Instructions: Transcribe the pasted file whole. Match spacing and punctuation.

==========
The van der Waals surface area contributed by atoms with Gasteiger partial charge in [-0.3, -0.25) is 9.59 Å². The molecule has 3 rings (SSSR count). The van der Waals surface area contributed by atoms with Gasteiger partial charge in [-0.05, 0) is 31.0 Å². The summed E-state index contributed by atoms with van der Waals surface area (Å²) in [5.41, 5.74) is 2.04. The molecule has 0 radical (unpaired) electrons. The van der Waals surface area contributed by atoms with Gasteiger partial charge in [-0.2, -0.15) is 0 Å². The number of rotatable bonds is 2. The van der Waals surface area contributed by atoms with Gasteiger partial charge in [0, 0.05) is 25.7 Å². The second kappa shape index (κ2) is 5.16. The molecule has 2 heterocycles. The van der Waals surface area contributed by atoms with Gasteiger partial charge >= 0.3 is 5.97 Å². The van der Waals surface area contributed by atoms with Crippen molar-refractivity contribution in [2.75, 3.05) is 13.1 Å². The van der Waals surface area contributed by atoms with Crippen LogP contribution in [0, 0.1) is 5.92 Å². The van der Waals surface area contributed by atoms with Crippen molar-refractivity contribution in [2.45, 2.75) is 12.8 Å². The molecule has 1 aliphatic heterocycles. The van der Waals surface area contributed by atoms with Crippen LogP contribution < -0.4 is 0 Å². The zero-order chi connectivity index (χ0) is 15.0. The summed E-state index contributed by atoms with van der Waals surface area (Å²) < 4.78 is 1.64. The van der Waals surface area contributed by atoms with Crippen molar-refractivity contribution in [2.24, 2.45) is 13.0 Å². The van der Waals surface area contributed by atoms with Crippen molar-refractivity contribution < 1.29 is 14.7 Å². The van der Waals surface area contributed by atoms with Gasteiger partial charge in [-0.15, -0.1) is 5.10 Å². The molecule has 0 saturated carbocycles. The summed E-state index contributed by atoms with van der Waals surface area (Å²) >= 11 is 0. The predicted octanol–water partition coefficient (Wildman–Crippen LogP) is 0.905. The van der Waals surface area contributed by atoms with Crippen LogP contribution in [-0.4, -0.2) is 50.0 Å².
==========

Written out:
The van der Waals surface area contributed by atoms with Gasteiger partial charge in [-0.3, -0.25) is 9.59 Å². The molecule has 3 rings (SSSR count). The van der Waals surface area contributed by atoms with Gasteiger partial charge in [-0.05, 0) is 31.0 Å². The summed E-state index contributed by atoms with van der Waals surface area (Å²) in [5.41, 5.74) is 2.04. The molecule has 0 radical (unpaired) electrons. The van der Waals surface area contributed by atoms with Gasteiger partial charge in [-0.2, -0.15) is 0 Å². The number of rotatable bonds is 2. The van der Waals surface area contributed by atoms with Gasteiger partial charge in [0, 0.05) is 25.7 Å². The second kappa shape index (κ2) is 5.16. The molecule has 2 heterocycles. The van der Waals surface area contributed by atoms with Gasteiger partial charge >= 0.3 is 5.97 Å². The van der Waals surface area contributed by atoms with Crippen molar-refractivity contribution in [2.75, 3.05) is 13.1 Å². The van der Waals surface area contributed by atoms with Crippen LogP contribution in [0, 0.1) is 5.92 Å². The van der Waals surface area contributed by atoms with Crippen molar-refractivity contribution in [2.45, 2.75) is 12.8 Å². The molecule has 1 aliphatic heterocycles. The van der Waals surface area contributed by atoms with Crippen LogP contribution < -0.4 is 0 Å². The zero-order chi connectivity index (χ0) is 15.0. The summed E-state index contributed by atoms with van der Waals surface area (Å²) < 4.78 is 1.64. The van der Waals surface area contributed by atoms with Crippen molar-refractivity contribution in [2.24, 2.45) is 13.0 Å². The van der Waals surface area contributed by atoms with Crippen molar-refractivity contribution < 1.29 is 14.7 Å². The van der Waals surface area contributed by atoms with Gasteiger partial charge in [-0.15, -0.1) is 5.10 Å². The molecule has 0 saturated carbocycles. The summed E-state index contributed by atoms with van der Waals surface area (Å²) >= 11 is 0. The predicted octanol–water partition coefficient (Wildman–Crippen LogP) is 0.905. The van der Waals surface area contributed by atoms with Crippen LogP contribution in [-0.4, -0.2) is 50.0 Å².